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As a child growing up on South Hill, I naturally wanted to escape it. As an adult who returns home after living in sustainable communities across the globe, urban sprawl just saddens me. What a sick, consumerist, apathetic joke about life. For all the resources it uses, it doesn't even feel good.

To clarify, I have nothing against suburbs (small towns outside of cities). What is frustrating is suburban development that leaves healthy, beautiful towns empty and creates instead homogenous wastelands of 'growth'.

Urban sprawl begs many questions. What kind of community can happen in a land dominated by parking lots? Who does this benefit? Why do people choose it?

And the biggest question: How did good intentions go so wrong?

Well, for an answer to some of those questions, there is the automobile. It's an experimental technology creating experimental settlements that just aren't working out so well.

When towns are designed for people, they are just that: towns, or villages, or shires even. When towns are designed for cars foremost, they may be easy to drive into and through, but they lack the most important things. They lack identity, community, life.

At this point in the conversation, many people may throw their hands up in despair. "So what! We need cars. That's just the way it is!"

Well, is car culture making us happy? Think of all the land, money, stress, and precious hours of time that are poured into going from one place to another.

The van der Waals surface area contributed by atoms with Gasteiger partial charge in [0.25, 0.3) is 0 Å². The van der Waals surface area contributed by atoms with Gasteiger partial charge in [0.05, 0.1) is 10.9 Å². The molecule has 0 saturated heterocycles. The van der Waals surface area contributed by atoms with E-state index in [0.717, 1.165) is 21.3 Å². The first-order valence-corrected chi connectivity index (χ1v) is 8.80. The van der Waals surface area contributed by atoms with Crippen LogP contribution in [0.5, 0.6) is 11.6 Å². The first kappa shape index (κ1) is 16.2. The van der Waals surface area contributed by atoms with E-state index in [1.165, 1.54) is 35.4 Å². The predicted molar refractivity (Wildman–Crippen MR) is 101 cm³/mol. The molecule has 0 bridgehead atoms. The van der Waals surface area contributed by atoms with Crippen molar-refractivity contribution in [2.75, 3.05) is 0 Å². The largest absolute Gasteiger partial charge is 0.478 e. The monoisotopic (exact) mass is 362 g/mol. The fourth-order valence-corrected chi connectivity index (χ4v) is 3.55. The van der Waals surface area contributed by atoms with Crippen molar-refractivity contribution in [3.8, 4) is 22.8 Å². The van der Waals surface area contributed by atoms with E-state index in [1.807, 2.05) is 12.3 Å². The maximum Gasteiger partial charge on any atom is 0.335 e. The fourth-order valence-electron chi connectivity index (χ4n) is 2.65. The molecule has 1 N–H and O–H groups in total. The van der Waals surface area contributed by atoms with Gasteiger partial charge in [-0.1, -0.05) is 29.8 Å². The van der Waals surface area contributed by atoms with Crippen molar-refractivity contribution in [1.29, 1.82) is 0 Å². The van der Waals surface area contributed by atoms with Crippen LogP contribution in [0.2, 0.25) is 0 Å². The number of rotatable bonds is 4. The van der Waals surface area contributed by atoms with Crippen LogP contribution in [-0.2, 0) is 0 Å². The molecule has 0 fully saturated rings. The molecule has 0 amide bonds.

On the other hand, think about sleeping in, doing business with neighbors, biking the kids to soccer practice, and being proud of your small house and beautiful town. Villages start to not seem so bad. If you take out some roads and driveways, and throw in gardens, gathering spaces, or solar panels, all of a sudden living on this planet may start to make more sense.

Too impossible?

Pedestrians, bicyclists, and bus-riders are voting with their feet for towns we can love. It is happening all around. We are voting yes for small local stores, yes for happy children, yes for the protection of our forests and farmlands, and yes to the global community that would breathe easier without our dependence on oil. It feels indescribably good.

No one wants to be trapped inside a cage on wheels that is creating endless headaches and resource wars. Don't take my word for it, instead try a day a week of no car. Try biking around downtown on tree-lined streets with the kids, then see how you feel. Liberate yourself.

CALENDAR: Apr. 26 Stream Team workparty or Mainstreet Clean Sweep, May 3 Native Plant Sale & Puyallup Farmer's Market Opening, May 10 Master Gardener's Sale and Mother Earth Farm workparty.

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Page last modified on June 06, 2008, at 03:20 PM